Following are experts who can comment on Iran's nuclear capabilities, in light of the country's announcement that it has resumed nuclear work at its uranium- conversion facility:
**1. IVAN ELAND, senior fellow at THE INDEPENDENT INSTITUTE: "If economic sanctions are placed on Iran, they should be narrowly focused on nuclear technology and materials. The number of supplies of these items is restricted, and so there is a better chance of keeping prohibited items out of Iran's grasp. Yet there probably will still be some evasion. Broad sanctions, as were imposed unsuccessfully in Iraq, merely hurt the population for a limited time and allowed the regime to redirect the hurt from the regime to the poorest people. They also allow the regime to blame the foreign meddlers (the West) for its economic problems. Narrowly focused sanctions may slow down Iran obtaining the bomb, but will probably not stop it. Like radical Maoist China, the world may eventually have to deal with a nuclear Iran."
**2. THOMAS ALAN SCHWARTZ, professor of history at VANDERBILT UNIVERSITY: "As leaders of Western Europe and President Bush have made clear, Iran's determination to acquire nuclear weapons poses a global security threat. If Iran continues to refuse the generous package of incentives that the Europeans have offered, the issue should be taken to the UN Security Council for consideration of sanctions. This procedure would make clear that it is not just the U.S. that no longer trusts Irans assurances. The U.S. should put a priority on remaining united with the Western Europeans on this issue, but it will certainly challenge U.S.-European unity -- witness Chancellor Schroeder's refusal to even consider military force."
**3. SCOTT JONES, senior research associate at the UNIVERSITY OF GEORGIAs Center for International Trade and Security: "Irans ability to complete the nuclear fuel cycle, while lawful under NPT provisions, is synonymous with its ability to develop nuclear weapons. The 'European' approach to the Iranian nuclear crisis, characterized by engagement and incentives, has intersected that of the American position -- sanctions and absolute transparency - now that Iran has declared its unwillingness to abandon enrichment. Irans decision to re-start the Isfahan facility has consolidated the EU and the U.S. final position, leaving almost no option but sanctions." Jones has published extensively in the area of security and nonproliferation.
**4. MITCHELL REISS, vice-provost for international relations at the COLLEGE OF WILLIAM & MARY, is an expert on nuclear non-proliferation: "At every step of the two-year negotiating process, the EU-3 has merely reacted as Tehran has set the pace and terms of engagement. Rather than 'defining danger down' by ignoring Iran's latest move to become a nuclear weapons state, what is required now is for the EU-3 to take the initiative and bring this issue directly to the UN Security Council -- a step it can take without the approval of the IAEA Board." Reiss was also director of policy and planning at the State Department under Secretary Colin Powell.
**5. CHARLES PENA, director of defense policy studies at CATO INSTITUTE: "Economic sanctions -- like economic incentives -- are unlikely to have much effect on Iran's nuclear ambitions because economics is not the motivating factor for the Iranians. Ultimately, what Tehran wants is a security guarantee to stave off possible preemptive regime change by the United States, which is something the Europeans cannot give the Iranians and that the Bush administration will apparently not give. Sanctions will likely be interpreted as a prelude to possible U.S. military action and may provide further incentive for the Iranians to accelerate their nuclear efforts to deter U.S. preemptive regime change."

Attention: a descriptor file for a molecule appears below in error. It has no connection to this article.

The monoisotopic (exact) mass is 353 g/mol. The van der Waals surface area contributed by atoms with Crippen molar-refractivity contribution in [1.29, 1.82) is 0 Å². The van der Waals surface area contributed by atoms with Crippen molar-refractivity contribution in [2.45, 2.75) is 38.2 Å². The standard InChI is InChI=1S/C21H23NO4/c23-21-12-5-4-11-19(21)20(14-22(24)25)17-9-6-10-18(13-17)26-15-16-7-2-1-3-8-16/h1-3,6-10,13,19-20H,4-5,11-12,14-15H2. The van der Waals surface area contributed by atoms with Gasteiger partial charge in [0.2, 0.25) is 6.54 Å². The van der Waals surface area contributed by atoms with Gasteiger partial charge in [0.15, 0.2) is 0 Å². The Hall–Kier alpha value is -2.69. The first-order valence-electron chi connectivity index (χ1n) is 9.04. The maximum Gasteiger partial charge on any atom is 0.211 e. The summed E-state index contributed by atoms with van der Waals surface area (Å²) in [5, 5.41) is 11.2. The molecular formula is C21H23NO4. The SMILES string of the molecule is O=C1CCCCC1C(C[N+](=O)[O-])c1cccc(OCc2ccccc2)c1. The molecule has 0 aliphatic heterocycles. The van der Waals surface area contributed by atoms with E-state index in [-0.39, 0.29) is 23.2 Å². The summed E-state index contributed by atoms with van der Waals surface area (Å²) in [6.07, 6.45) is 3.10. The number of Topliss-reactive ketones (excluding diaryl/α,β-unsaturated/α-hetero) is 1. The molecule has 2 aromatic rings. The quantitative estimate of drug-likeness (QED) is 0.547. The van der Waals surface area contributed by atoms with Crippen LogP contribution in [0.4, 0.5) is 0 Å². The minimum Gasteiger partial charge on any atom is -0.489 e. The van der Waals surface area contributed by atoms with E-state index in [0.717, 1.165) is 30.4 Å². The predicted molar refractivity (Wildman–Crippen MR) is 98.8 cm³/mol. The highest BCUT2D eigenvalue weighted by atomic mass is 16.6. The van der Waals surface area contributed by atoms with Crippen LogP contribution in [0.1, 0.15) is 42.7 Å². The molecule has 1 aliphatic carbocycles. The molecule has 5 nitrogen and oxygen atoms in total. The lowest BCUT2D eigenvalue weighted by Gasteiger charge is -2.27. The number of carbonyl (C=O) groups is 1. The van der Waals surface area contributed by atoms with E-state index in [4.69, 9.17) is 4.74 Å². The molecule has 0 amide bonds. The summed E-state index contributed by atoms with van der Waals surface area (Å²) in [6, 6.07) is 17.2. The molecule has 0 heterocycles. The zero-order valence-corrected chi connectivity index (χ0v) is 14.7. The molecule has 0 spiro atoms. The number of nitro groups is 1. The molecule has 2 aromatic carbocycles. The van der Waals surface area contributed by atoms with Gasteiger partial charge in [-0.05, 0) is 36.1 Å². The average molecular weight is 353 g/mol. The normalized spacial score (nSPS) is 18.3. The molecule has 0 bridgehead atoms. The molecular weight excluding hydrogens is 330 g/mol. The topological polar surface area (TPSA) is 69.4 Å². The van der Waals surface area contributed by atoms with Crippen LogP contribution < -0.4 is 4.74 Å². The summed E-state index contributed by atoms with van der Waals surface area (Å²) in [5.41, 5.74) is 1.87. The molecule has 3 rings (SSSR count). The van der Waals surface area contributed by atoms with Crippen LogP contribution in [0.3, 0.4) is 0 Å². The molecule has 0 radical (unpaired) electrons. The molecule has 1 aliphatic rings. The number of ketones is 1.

**6. ILAN BERMAN, vice president of the AMERICAN FOREIGN POLICY COUNCIL and author of "Tehran Rising: Iran's Challenge to the United States," is an expert on regional security in the Middle East, Central Asia and the Russian Federation: "Iran has emerged as a major player in the Middle East and a growing challenge to the United States. In the Persian Gulf, Central Asia and the Caucasus, Iranian policymakers are busy cobbling together alliances intended to marginalize the U.S. and its European allies. In Iraq, Iran is spending millions to bolster an insurgency that may transform the former Baathist state into another Islamic Republic. Through its nuclear advances, Iran is gaining the capability to catastrophically alter the balance of power throughout the region. All of this is by design: to make the Iranian regime the center of gravity in the post-Hussein Middle East."
**7. MAHMOOD MONSHIPOURI, Ph.D., professor of political science in the College of Liberal Arts at QUINNIPIAC UNIVERSITY, is available to discuss the Middle East, terrorism and human rights. Monshipouri received his Ph.D. from the University of Georgia, an M.A. from Allamah Tabataba'i University's College of Political and Social Sciences, Tehran, Iran, and a B.A. from Teachers' Training University at Pars College in Tehran. Monshipouri is a visiting fellow at the Yale Center for International and Area Studies. He is the author of "Islamism, Secularism and Human Rights in the Middle East" and co-editor of a volume entitled, "Constructing Human Rights in the Age of Globalization."
**8. ANDREW KARAM, research assistant professor of biological science at the ROCHESTER INSTITUTE OF TECHNOLOGY, can field questions on the scientific aspects of uranium enrichment. Karam has been following uranium enrichment for some time, and has some direct experience with uranium enrichment in the U.S. He also visited Iran for a scientific conference in 2000 and was interviewed on Iranian TV.